A late job, but central. If we crank it out without too much fuss we should be fine.
We’re backing up a car in town, to a big pub with a late licence and a female, unco.
The car’s already blocking the street, so I park up behind it.
One of the bouncers holds the door open for us, jerks a thumb inside.
A band playing, so loud you have to lean in and watch a person’s lips to have any hope of understanding.
Callum, the paramedic on scene, shows us the patient, a girl in her twenties slumped over in a corner. Her boyfriend is with her, a guy as heavy and square as the table. He’s pawing around at her ineffectually, getting in the way. We move him aside as tactfully as we can, but he’s pretty drunk and immediately angry. Two bouncers close in and stop him from doing anything whilst we clear as much space as we can and move the girl onto the chair. She’s not unconscious, but whether her floppiness is due to alcohol, drugs, a medical condition or anything else is impossible to ascertain in these conditions. I have the head of the carry chair; I wrap her in a blanket, snap the safety belt together and draw it tight. This seems to enrage the boyfriend, who must think we’re arresting her or something. He manages to break through the cordon of bouncers and grabs me by the shirt. ‘Hey!’ he says. ‘Don’t you fucking do that…’
The bouncers haul him back.
We carry the girl out into the street. Whistles and cat-calls from the crowds out there. A taxi-driver caught in the traffic jam, hugging the steering wheel and staring mournfully on the scene; I nod some kind of apology to him as we wheel the patient onto the tail lift. On board, with the lift stowed and the door closed for privacy, we top-and-tail her onto the trolley.
I put the chair away as Rae starts to assess her.
It’s at that point that the girl suddenly sits up.
‘I’m fine,’ she says. ‘I’d like to go back inside now, please.’
The change is remarkable, incredible, from unresponsive to perfectly normal in the space of a few seconds. Rae starts to question her closely and severely whilst I run through some obs, all of which are perfectly normal.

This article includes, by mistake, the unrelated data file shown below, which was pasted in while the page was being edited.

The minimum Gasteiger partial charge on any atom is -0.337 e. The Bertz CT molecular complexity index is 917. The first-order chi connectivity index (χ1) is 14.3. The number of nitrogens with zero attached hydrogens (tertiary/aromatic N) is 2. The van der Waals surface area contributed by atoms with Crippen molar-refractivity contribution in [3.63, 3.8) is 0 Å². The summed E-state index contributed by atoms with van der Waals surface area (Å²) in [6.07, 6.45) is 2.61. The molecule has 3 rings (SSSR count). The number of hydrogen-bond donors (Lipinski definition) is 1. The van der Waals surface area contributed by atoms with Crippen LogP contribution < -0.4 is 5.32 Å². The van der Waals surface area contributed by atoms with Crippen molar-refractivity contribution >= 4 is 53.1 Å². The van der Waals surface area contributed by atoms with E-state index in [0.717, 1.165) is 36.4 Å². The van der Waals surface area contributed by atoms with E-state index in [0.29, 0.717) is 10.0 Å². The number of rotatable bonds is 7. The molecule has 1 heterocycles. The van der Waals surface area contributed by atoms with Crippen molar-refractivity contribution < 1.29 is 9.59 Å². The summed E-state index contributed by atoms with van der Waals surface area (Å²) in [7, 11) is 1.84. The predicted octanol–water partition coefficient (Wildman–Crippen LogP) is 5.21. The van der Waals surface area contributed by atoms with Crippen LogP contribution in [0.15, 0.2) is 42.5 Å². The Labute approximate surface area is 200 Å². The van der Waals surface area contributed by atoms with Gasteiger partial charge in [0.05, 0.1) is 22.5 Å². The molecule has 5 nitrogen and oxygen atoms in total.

‘So what just happened?’ says Rae.
The girl shrugs.
‘I’ve been silly,’ she says. ‘Please can I just go back? I want to see my boyfriend.’
‘There’s no way your boyfriend is coming on this ambulance,’ I tell her. ‘He’s aggressive and obstructive. He’s lucky I didn’t call the police.’
‘He’s Irish,’ she says. ‘Can’t you just let me go?’
‘So how do you account for the fact that just a moment ago we had to carry you out of the pub on a chair?’ says Rae, folding her arms, looking even more furious for the contained way she holds herself, like a dam about to fail. ‘We carried you! Out of a pub!’
‘Don’t call the police,’ she says.
‘Because you know what? If you can’t account for it, I’ll have to assume you’ve suffered some serious neurological problem, and we’ll take you up the hospital for a check-up.’
‘I don’t want to go to hospital. I just want to go back inside. I’m sorry I wasted your time.’
The girl starts to cry, a corner of the eye affair as fake as her nails.
Rae softens a little.
‘Is it your boyfriend?’ she says. ‘Did you fake all this to get away from him or something?’
‘Get away from him?’ says the girl, laughing. ‘Why would I want to get away from him? We’re on holiday!’
It’s hopeless trying to make anything more of this, and anyway, we’re conscious of our finishing time. We get the girl to sign the non-conveyance form, she puts her shoes back on, straightens her skirt, and steps back outside.
When we’ve tidied up the cabin and climbed back in the cab to drive, we can see the girl laughing on a street corner with her boyfriend, his arms around her, her right leg crooked back, the shoe almost falling off as he lifts her into the air.